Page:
CommentaryRating: 1.5 of 5 yaps
The Burton Binge: “Charlie and the Chocolate Factory”
Each Sunday with “The Burton Binge,” Sam Watermeier will look back at one of Tim Burton’s films, ultimately tracing the return to the auteur’s roots with the October 5 release of “Frankenweenie,” an animated adaptation of Burton’s first live-action short film.
When Tim Burton falls from grace, he falls fast.
Burton’s devolution is evident from the opening frames of “Charlie and the Chocolate Factory.”
In a title sequence similar to the one in “Edward Scissorhands,” we see sweets rolling down a factory assembly line. But unlike the charmingly crude, hand-constructed factory in “Scissorhands,” the one here is cold and inorganic.
Sadly, that description doesn’t only apply to the visual effects. This film completely lacks the warm sense of wonder that its source material evokes. Its world and inhabitants are simply off-putting.
As played by Johnny Depp, chocolatier Willy Wonka is a mean, self-indulgent little kid who never grew up. He seems to resent children despite making a product for them. In turn, his behavior lessens the emotional impact of poor little Charlie’s (Freddie Highmore) hopeful visit to the factory. (Highmore is the beating heart of this otherwise cold film.)
While the film certainly supports Burton’s ongoing thesis that “the grass isn’t always greener on the other side,” the movie will only make you want to remain an outsider to its world. Wonka’s demeanor and his factory’s downright creepy nature make the tour uncomfortable for viewers.
In that regard, the film contradicts Burton’s previous work, “Big Fish,” which regards fantasy worlds just as highly as reality. And oddly enough, it’s penned by the same screenwriter, John August.
Here, Burton and August seem to suggest that worlds of childlike wonder may not be so great after all, which is certainly an edgy direction. But they fail to make the titular setting seductive enough to initially suggest otherwise. Therefore, there is no tension in the film, nothing preventing viewers from leaving the factory. Sadly, Burton can’t even reel them in with visuals.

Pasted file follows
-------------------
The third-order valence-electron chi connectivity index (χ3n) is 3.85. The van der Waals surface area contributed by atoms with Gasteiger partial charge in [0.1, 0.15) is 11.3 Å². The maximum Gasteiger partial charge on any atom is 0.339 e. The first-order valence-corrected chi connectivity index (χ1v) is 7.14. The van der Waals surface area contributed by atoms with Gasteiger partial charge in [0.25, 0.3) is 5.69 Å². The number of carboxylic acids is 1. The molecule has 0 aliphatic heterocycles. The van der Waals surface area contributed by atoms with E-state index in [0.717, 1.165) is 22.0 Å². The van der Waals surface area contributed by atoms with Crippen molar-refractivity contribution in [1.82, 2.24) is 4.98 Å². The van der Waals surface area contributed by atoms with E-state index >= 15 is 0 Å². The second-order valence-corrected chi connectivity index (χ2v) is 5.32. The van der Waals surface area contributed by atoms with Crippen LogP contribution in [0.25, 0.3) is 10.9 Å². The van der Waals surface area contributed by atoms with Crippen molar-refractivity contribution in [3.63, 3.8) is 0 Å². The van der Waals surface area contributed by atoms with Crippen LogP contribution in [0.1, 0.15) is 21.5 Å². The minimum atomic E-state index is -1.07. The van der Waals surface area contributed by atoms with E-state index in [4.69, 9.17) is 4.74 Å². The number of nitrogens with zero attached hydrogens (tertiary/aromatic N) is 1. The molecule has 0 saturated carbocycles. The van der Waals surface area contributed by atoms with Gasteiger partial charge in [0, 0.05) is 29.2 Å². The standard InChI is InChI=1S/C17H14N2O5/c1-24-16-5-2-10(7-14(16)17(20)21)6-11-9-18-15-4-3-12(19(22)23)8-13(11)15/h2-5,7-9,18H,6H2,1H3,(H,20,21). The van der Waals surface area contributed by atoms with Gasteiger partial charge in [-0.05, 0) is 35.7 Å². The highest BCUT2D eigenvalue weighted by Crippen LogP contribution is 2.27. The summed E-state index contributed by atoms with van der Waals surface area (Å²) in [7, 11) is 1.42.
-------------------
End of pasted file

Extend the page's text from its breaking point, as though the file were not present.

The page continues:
It’s disheartening how easily Burton can surrender to a big budget or, more accurately, to technology. While his early visions (hell, even “Planet of the Apes”) are tangible and impossibly organic, much of his more recent work is coldly computer-generated. And nothing is more disturbing than when a visual artist loses his eye for beauty.
I’m not sure why Burton feels compelled to continue returning to well-known properties after gaining far more acclaim with more personal work. His best films are easily “Edward Scissorhands,” “Ed Wood,” and “Big Fish,” yet he keeps trying to achieve the blockbuster magic of “Batman.” For a director who has spent much of his career trying to prove himself a rebel, he seems to be selling out rather quickly, jumping into projects that match his sensibilities all too obviously.
But “Charlie and the Chocolate Factory” isn’t just disappointing in comparison to Burton’s other work. This movie is bad, period. And it’s unpleasant in precisely the same way the factory tour is for the characters — an excruciatingly long journey from which there seems to be no escape; it’s especially laborious during the Oompa Loompas’ musical numbers.
Fortunately, Burton picked himself up and dusted himself off for his next effort, “Corpse Bride,” a prime, vintage Burton film I will discuss next week.